Spinners won't get much purchase in the World Cup: Muttiah Muralitharan
Sydney, Feb 9 - Sri Lankan legend Muttiah Muralitharan, on Monday, said that spinners will find the going difficult as they will not get much assistance or purchase from Australian and New Zealand pitches in the ICC World Cup starting on February 14.
In a column for the International Cricket Council (ICC) website, the former off-spinner wrote, "My experience of both countries is that, although both are very different, neither will offer very much assistance to spinners, especially in matches where, in 100 overs, you are unlikely to see much deterioration in the pitches. There will be bounce in Australia, which is always the spinner's friend, but not much purchase off rock-hard surfaces.”
The 42-year-old added that although it does not mean that spinners cannot prosper in such conditions, it will be hard work for them trying to vary the pace and flight in their attempt to beat the batsmen.
However, the Sri Lankan took the example of Pakistan's leg-spinner Mushtaq Ahmed, who was one of the highest wicket-takers in the 1992 edition, the last time that the World Cup was held in Oceania.
"That is not to say that spinners cannot prosper. I took 58 one-day wickets in Australia, a mark I only bettered in my home country and in the United Arab Emirates, but I also know it can be hard work and you need to find other ways of getting batsmen out beyond beating them with turn off the pitch."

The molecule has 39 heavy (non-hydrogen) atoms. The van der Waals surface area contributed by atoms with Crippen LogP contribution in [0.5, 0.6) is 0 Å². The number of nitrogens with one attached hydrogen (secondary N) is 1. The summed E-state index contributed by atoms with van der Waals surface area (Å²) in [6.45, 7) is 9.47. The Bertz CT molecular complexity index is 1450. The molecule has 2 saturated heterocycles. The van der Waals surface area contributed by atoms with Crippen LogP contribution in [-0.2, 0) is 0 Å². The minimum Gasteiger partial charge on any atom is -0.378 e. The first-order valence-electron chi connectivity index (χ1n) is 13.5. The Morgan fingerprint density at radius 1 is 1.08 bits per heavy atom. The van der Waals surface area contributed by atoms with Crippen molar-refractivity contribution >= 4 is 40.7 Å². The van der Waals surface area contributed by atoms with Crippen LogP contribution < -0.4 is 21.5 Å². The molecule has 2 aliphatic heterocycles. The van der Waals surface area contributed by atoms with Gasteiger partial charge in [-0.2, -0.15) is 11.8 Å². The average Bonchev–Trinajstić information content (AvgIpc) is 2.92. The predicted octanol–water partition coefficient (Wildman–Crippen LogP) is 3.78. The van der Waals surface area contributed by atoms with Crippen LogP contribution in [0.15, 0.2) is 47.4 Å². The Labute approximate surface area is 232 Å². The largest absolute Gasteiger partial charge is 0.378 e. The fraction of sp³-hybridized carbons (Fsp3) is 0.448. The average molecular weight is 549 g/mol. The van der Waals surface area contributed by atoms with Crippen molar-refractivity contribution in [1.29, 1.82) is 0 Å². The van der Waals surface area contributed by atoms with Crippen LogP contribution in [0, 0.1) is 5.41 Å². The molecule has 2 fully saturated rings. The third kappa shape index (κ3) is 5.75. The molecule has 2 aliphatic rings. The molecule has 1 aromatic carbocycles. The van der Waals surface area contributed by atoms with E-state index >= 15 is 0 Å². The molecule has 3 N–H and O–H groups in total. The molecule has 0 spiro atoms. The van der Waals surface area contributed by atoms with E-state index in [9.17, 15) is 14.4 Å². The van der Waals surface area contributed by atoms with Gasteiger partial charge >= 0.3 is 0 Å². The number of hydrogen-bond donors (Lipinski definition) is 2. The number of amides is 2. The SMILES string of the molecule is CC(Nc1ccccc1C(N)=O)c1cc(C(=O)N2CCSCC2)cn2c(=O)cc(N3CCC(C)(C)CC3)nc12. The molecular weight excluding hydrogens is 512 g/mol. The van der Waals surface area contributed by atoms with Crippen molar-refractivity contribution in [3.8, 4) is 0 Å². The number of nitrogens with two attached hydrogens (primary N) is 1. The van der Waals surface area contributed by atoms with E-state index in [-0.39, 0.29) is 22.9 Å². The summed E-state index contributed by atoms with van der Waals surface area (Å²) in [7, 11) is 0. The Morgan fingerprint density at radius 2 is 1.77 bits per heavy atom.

"Pakistan's Mushtaq Ahmed finished second in the list of wicket-takers with 16 victims in 1992, the last time the tournament took place in Australia and New Zealand. But at the same time, he was the only slow bowler to reach double figures and that illustrates the difficulties I am sure will be similar this time around," he wrote.
Muralitharan further added that the larger grounds in Australia will give spinners more chance of picking up wickets, but at the same time said that with only four fielders outside the 30-yard circle, they cannot afford to err in length.
"The larger grounds in Australia will, at least, give spinners the chance to flight the ball, safe in the knowledge it will require something more than a mis-hit to clear the boundary, but the use of two new balls will tend to cause the ball to skid on rather than spin.
"And while the restriction brought in a couple of years ago, with only four fielders allowed outside the 30-yard circle except in the powerplays, will help spinners build pressure if a batting side is losing wickets, it also means there is nowhere to hide if a slow bowler comes on with the batsmen already on top."
"Good spinners will adjust, cope and even prosper," he added.